VILNIUS - At tripartite negotiations on the project Rail Baltica joint venture shareholders agreement, held at the Ministry of Transport and Communications of Lithuania between Lithuania, Latvia and Estonia, an agreement was reached: essentially, Vilnius will be part of the trans-European Rail Baltica gauge route, the Transport Ministry of Lithuania said in a statement, reports LETA.
“I am pleased that the delegates discussed not whether Vilnius should be incorporated in the project, but rather how the capital of Lithuania should become part of it. I am convinced that the meeting of the prime ministers of the Baltic States held in Tallinn and a favorable position expressed by the new prime minister of Latvia had a positive impact on this issue,” said Minister of Transport and Communications Rimantas Sinkevicius.
According to the minister, Lithuania appreciates the fact that, during the first official visit in Lithuania, Prime Minister of Latvia Laimdota Straujuma expressed support for Lithuania’s aim to build the European standard gauge Rail Baltica with Vilnius being part of it.
“The issue of integrating Vilnius into the project Rail Baltica is being tackled. Estonia’s delegation proposed a compromise on how to do it technically. The negotiations will be continued in Tallinn at the beginning of March. An agreement was reached also on some other parts of the project; therefore, the list of discussable questions is getting shorter, and we are getting very close to establishing a joint venture,” said Director of Development and International Relations Department Arenijus Jackus.
Currently, the three Baltic States are negotiating the establishment of a joint venture that will coordinate the implementation of the second part of the project Rail Baltica - a railway gauge from Kaunas to Tallinn. To apply for EU funding for this part of the project, an application should be submitted by 2016. Lithuania seeks to connect all the Baltic States’ capitals with the trans-European gauge.
However, further implementation of rail project will require the purchase of land parcels, which will need special regulations adopted to introduce a uniform mechanism of compensation to landlords, Latvian Transport Minister Anrijs Matiss said in an interview with Latvian State Radio on Feb. 26.
Currently it is often impossible to come to terms with landlords when certain land plots have to be bought for reconstruction of highways, and this often results in lengthy legal disputes. Land areas that belong to Latvijas dzelzcels’ railroad company will also be used for the project, Matiss added.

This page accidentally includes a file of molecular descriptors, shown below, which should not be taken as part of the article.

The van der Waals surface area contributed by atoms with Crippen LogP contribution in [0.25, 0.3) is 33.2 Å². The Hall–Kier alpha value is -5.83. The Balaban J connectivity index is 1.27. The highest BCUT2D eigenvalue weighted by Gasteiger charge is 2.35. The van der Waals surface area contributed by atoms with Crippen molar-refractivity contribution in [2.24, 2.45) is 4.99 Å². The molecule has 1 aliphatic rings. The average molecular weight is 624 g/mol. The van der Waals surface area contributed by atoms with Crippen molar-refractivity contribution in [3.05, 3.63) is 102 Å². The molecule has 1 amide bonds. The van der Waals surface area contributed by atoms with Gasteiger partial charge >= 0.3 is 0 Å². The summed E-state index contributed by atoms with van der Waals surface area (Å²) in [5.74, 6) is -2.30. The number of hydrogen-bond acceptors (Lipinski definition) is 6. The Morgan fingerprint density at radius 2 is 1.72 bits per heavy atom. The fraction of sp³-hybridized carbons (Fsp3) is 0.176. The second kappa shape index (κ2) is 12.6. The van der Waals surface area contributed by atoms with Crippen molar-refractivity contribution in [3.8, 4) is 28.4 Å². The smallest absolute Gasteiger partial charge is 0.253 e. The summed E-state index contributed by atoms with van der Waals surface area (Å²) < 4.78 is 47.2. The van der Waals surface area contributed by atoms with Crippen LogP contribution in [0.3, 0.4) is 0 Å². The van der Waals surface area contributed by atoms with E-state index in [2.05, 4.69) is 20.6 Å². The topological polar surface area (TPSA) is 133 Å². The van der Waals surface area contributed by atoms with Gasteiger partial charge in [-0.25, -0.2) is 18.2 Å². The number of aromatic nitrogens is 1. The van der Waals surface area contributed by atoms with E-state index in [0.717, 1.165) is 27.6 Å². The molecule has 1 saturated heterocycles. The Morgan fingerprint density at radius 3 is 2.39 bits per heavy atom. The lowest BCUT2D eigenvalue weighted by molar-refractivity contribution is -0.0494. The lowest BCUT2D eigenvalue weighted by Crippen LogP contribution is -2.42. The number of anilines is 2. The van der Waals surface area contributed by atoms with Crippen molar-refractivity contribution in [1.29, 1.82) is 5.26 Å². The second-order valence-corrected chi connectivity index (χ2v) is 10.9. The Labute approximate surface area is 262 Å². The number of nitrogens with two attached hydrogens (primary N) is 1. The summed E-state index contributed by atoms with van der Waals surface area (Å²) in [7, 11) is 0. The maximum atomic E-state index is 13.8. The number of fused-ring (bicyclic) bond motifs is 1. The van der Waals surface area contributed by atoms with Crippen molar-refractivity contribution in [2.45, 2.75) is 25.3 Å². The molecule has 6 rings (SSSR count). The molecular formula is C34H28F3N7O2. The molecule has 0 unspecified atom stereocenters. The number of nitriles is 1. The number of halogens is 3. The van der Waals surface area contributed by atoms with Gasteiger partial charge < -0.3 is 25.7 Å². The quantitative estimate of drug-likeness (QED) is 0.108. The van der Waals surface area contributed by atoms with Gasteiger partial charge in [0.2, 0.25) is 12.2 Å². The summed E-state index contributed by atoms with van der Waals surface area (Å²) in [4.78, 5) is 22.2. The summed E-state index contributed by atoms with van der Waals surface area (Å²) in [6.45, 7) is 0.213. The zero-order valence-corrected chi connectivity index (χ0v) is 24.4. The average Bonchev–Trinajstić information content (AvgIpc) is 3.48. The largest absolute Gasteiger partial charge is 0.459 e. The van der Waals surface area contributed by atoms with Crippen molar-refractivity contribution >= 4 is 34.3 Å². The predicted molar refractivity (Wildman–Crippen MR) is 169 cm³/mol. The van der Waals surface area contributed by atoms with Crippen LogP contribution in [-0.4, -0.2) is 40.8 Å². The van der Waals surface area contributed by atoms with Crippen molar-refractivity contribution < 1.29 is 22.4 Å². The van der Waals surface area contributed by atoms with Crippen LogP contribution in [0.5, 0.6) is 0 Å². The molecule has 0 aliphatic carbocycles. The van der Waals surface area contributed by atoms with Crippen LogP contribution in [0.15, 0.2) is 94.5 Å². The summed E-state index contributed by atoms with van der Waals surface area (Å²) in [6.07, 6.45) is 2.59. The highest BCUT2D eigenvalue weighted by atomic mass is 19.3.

Rail Baltica will have train stops only in downtown Riga and Riga International Airport, he reiterated. For cargo trains, a railroad bypassing downtown will be built following a technical analysis to determine the best route for it.
The railroad connecting downtown Riga with Riga Airport could be built by 2020 at the earliest, he added.
Two weeks ago, a statement at the Procurement Monitoring Bureau’s website said that the technical analysis and assessment of the impact on the environment of Rail Baltica in Latvia would be carried out by the association of Konstruktionsgruppe Bauen Latvija, Grupa 93, EPG Eisenbahn und Bauplanungs - Geselschaft mbH Erfurt. The amount of the contract is 3.9 million euros.
The Rail Baltica project deals with construction of a new 1,435 millimeter standard-gauge railroad through the Baltic countries. The implementation of project could cost 1.27 billion euros to Latvia and 3.68 billion euros to the Baltic States altogether. The European Commission could co-fund 85 percent of the project’s costs. The request for funding will be submitted to the European Commission in 2015, so construction of the railroad could begin in 2016. Further funding for the project is to be provided as part of the next financial period that will begin in 2020.
Confirming Vilnius’ importance
On Feb. 28, Minister Sinkevicius attended a meeting of the Economics, Energy and Innovation Committee of the Baltic Assembly in Riga and presented the goals and the expectations of the Lithuanian government related to the second stage of the railway project.
“The project Rail Baltica is the largest and most expensive transport infrastructure project since the restoration of Lithuania’s independence. There is no doubt that this project will have a long-term economic, social, strategic and financial impact on the future of our country. As a result, it is a priority for Lithuania,” said Sinkevicius.
He highlighted Lithuania’s goals and expectations related to the second stage of the project.
“Lithuania seeks that the new high-speed European railway through the country’s territory would be on the route that is most beneficial and efficient for the country’s economy. One of the key issues is the integration of Vilnius city into the Rail Baltica. The biggest part [40 percent] of Lithuania’s gross domestic product is created in this region.
“The integration of Vilnius city in the project is important for Lithuania taking into consideration the country’s economic interests; however, I am sure that the connection of the capitals of the Baltic States would be beneficial for the whole project,” said Sinkevicius.